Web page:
Brad Bird’s wonderful film The Iron Giant has a ton of honest and genuine heart to match its retro animated style, and despite not finding a blockbuster theatrical audience, has become both a cult and family favorite for those looking for a film with a serious message and that still packs prime entertainment value. Released in 1999, The Iron Giant’s thoughtful screenplay by Tim McCanlies (based on the novel The Iron Man by Ted Hughes) is its greatest asset, and when combined with Bird’s astute visual sense, this Cold War-set fable about a boy who meets and saves a giant robot from outer space really takes flight as one of the more memorable hand-drawn pictures of the last 20 years.
The voice-work is fabulous, with Vin Diesel’s imposing voice work a perfect match for the titular character, while Elie Marienthal, Jennifer Aniston, Christopher McDonald, Harry Connick, Jr., John Mahoney, M. Emmet Walsh, James Gammon, and Cloris Leachman all delivered fantastic vocal support that never felt at odds with the vintage aesthetic that Bird and his collaborators presented to the audience. Michael Kamen’s superb score pulls on the heartstrings and provides sonic adventure in equal measure. Filmmaker Joe Johnston assisted in the design of the robot.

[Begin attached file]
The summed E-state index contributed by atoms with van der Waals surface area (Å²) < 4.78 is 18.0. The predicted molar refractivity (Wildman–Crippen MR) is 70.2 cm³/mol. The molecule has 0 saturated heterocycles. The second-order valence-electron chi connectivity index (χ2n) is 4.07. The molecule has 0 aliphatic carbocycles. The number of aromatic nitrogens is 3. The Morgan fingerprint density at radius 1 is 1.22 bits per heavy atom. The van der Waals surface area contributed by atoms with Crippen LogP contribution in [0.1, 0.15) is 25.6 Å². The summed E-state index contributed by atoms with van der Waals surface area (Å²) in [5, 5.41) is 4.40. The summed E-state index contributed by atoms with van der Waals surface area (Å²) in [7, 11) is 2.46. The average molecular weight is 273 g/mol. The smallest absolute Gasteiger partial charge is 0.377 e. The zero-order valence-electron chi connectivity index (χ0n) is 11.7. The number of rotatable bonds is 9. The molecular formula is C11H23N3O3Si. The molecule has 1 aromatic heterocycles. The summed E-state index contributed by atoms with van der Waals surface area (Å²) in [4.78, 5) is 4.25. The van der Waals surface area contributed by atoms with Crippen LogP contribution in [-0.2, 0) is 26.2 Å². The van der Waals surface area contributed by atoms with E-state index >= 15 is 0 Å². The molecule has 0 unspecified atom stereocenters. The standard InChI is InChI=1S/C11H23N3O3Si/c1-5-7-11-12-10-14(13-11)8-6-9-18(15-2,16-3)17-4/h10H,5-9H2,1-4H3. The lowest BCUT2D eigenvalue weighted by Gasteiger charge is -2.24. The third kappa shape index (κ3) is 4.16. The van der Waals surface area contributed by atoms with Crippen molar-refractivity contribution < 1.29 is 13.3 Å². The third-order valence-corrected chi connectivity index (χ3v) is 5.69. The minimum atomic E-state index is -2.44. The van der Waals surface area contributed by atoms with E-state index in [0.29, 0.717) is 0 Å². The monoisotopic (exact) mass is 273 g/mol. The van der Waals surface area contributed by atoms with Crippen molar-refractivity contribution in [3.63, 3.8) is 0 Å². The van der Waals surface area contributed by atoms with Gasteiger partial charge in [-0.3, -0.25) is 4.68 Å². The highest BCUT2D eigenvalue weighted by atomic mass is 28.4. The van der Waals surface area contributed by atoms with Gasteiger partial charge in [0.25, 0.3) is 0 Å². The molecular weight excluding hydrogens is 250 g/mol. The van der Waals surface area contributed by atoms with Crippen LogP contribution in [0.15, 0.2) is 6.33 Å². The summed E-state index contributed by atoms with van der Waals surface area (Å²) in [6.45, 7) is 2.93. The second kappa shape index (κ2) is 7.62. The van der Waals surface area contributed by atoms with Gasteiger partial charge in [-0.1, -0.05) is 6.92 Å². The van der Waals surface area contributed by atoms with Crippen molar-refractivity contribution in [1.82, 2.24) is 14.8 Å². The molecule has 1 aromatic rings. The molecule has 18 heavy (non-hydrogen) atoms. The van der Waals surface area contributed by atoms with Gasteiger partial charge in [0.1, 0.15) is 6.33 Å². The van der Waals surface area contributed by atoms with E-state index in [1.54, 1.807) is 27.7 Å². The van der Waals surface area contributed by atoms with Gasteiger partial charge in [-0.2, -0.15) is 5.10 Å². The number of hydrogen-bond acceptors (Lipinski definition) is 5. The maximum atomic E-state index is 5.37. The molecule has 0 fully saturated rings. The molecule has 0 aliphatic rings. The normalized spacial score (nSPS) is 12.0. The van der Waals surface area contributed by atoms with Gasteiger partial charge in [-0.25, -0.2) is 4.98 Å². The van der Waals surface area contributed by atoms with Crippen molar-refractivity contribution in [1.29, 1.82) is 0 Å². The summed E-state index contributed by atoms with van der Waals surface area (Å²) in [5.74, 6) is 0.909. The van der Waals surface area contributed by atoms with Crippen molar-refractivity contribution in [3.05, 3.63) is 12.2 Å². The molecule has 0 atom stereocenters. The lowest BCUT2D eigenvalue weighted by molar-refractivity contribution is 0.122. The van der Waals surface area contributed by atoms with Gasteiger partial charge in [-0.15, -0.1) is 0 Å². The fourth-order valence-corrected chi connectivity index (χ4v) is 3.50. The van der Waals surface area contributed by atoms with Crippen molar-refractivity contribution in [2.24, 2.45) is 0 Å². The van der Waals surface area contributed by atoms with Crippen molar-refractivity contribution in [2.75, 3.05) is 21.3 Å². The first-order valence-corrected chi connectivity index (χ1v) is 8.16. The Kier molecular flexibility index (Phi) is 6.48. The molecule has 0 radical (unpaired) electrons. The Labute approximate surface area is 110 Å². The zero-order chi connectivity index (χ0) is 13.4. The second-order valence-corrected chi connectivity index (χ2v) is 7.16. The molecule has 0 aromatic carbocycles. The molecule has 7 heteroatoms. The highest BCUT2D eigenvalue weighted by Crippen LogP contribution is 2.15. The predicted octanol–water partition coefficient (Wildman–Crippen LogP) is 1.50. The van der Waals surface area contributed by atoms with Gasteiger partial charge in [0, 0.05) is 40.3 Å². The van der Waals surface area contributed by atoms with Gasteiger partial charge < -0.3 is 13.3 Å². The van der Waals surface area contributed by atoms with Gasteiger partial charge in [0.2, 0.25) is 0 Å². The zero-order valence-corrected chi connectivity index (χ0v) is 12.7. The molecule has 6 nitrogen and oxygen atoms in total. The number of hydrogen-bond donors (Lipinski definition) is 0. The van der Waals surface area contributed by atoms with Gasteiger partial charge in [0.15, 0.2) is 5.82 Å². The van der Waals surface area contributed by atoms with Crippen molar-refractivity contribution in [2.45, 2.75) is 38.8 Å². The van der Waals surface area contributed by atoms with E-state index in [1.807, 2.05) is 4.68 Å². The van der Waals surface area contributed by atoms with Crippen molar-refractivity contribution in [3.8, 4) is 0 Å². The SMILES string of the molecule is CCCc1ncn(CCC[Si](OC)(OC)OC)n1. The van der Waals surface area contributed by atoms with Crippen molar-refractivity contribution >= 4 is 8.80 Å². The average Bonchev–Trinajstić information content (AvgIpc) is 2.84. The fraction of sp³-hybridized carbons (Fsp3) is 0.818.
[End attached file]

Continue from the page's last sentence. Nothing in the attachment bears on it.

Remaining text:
There’s a sense of innocence to both the narrative and the aesthetic that I’ve always found refreshing, and it’s no surprise that Bird’s live-action features (Mission: Impossible — Ghost Protocol and the underrated Tomorrowland) feel like films that embrace the anything-can-happen vibe that an animated film brings to the table. I’ll never understand why Warner Brothers would have spent the amount of money that they did on this film (reportedly between $70-80 million) to then just half-heartedly release it with a minimum of advertising outside of the key summer weekends or closer to the holidays.